Road to Tip-Off: SDSU Backcourt

Darrion Trammell, Lamont Butler, and Elijah Saunders enjoy a laugh before SDSU's practice. Credit Don De Mars/EVT

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Darrion Trammell, Adam Seiko, and Lamont Butler are the only scholarship players in SDSU’s backcourt. Credit Don De Mars/EVT

Every great basketball team needs an exceptional leader, a floor general. As the facilitator of the offense, a team’s point guard is often its most important player. Even when SDSU had Kawhi Leonard, the engine of that Sweet Sixteen team was point guard DJ Gay. For San Diego State to reach its lofty goals in 2022, the Aztecs will need the men up top to excel in all facets of the game.

Last season’s team had disappointing guard play for multiple reasons. Returning senior Trey Pulliam missed time due to illness and took weeks to regain his rhythm. Lamont Butler sat out as he healed from a wrist injury and dealt with personal matters during the season. When they returned, both players struggled to find their shooting touch until the season’s final stretch. Adam Seiko was the most consistent shooter on the wing, but he doesn’t possess the qualities of a ball-dominant point guard.

Pulliam and Butler’s play styles also clashed. Both guards needed the ball in their hands to be effective. Pulliam’s lack of an outside jumper did not allow him to play off the ball, so Butler did not receive as many opportunities to operate in the pick-and-roll. Butler’s shooting struggles made playing off-ball more challenging for him as well.

This year’s SDSU team should see an upgrade in their backcourt. Seiko is back for a fifth year on the court and sixth in the program. Butler and transfer Darrion Trammell should be able to play more of the positionless style Brian Dutcher prefers. They both will work off-ball and in the pick and roll. It should make SDSU’s offense less predictable and give Dutcher multiple options to attack opposing defenses. 

Coach JayDee Luster. Credit Don De Mars/EVT

This is the first of the East Village Times 2022-2023 Aztecs season preview. EVT’s staff broke SDSU’s roster into three groups: backcourt, frontcourt, and in-between. Since the Aztecs do not employ traditional roles, this division of the players is arbitrary and done only for clarity and organization. 

SDSU assistant coach JayDee Luster sat down for an exclusive interview. He provided insight for this review of the roster. There is a quote from coach Luster about each Aztec on the team. 




2       Adam Seiko G          6’3    210 pounds          Senior (Fifth year)

2021-2022 stats: 5.3 points per game, 2.0 rebounds, 0.9 assists, 23.5 minutes per game.

The story of Adam Seiko is as a “three and D” role player. He shot over 40% from three last season and has played exceptional defense in all four years on the Mesa.  He is looking to change this narrative. Seiko said on an episode of the SDSU Basketball podcast, “this upcoming year, I plan to be more aggressive. Everyone is always telling me to be more aggressive.”

Adam Seiko warming up.
Credit Don De Mars/EVT

Due to Seiko’s experience and personality, he is a leader on the team. He has been around for all of Coach Brian Dutcher’s MW championship appearances. His veteran expertise was exhibited in the MW tournament last season as he was a vocal leader on the court, and he scored double digits in the Quarterfinals and Semifinals.

As he said on the podcast, he will do what it takes to help the team win. This was illustrated last season when he played the point guard position against UNLV as Pulliam and Butler were both sidelined. He logged a career-high 38 minutes and led SDSU to a victory.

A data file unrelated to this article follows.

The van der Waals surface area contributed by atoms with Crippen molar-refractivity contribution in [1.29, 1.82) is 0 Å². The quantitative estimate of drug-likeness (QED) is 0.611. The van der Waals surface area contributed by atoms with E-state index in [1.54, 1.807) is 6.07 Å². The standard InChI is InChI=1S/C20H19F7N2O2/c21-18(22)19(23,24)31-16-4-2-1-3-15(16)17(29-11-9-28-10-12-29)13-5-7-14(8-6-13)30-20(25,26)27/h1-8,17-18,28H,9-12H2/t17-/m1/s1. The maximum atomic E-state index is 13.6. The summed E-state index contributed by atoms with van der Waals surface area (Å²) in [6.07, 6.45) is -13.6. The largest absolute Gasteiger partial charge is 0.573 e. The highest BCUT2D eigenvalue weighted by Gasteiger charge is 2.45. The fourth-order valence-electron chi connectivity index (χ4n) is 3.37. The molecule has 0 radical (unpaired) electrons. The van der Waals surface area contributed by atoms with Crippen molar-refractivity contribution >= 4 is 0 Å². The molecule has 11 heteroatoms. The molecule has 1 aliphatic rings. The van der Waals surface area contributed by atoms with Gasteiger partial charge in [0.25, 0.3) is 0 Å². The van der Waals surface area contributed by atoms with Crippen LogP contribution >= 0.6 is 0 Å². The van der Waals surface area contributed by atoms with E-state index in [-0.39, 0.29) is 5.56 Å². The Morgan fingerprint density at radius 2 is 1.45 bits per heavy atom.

JayDee Luster quote:

“The best programs are player driven, and our program is definitely player driven. Our older guys, our veterans, the guys that have been in the program from Nathan Mensah to AG to Adam Seiko, they set the standard. They set the tone. They usually lead in practice as far as when we do drills. They are the first ones out to show how it’s done. That’s really the (leadership) role for Adam is to continue to do that and continue to pass our culture in the way we do things on to the younger guys.”

4       Jared Barnett  G      6’1    155 pounds   Senior

2021-2022 stats: 0.5 points per game, 0.3 rebounds, 0.1 assists,

Barnett is on the scout team and has not seen much game time. He played in only eight games last season, usually to drain out the clock when the victor was clear. But he was ready for his moment when he was given important minutes against UNLV because Pulliam and Butler were both sidelined.

Jared Barnett enjoying the first day of practice. Credit Don De Mars/EVT

The impact Barnett makes comes away from the spotlight. He is a difference-maker on the scout team and is given praise from both his coaches and teammates. His effort in the shadows has had lasting effects on the state of the SDSU team. But as he mentioned on the SDSU podcast, he is working to increase his minutes and is always ready for his opportunity.

JayDee Luster quote:

“Jared is a guy who’s got extremely better. He’s made a lot of strides in just the year that I’ve been here. He’s a pleasure to be around. I love being around him. I love seeing him every day. His role is to be ready when the opportunity presents itself. Our team is deep, so Cade (Alger) and Jared’s role is to be like a pro.”

“When you’re a pro, whether you’re the last guy on the bench or the first guy coming off the bench, you got to be ready when your number is called. And that means doing the right things every day. That means still working out. That means treating practice like games and just being ready when that number is called. That’s Jared’s role, and he’s a star in that role.”

5       Lamont Butler          G      6’2    195 pounds Junior

2021-2022 stats: 7.3 points per game, 2.1 rebounds, 2.1 assists, 1.7 steals

Last season, Butler was primed for a sophomore jump. He averaged almost 10 points per game before breaking his wrist against Long Beach State. After missing over a month, the team shut down for COVID-19, which delayed his ability to regain his rhythm. Then he dealt with serious personal matters with a death in his family.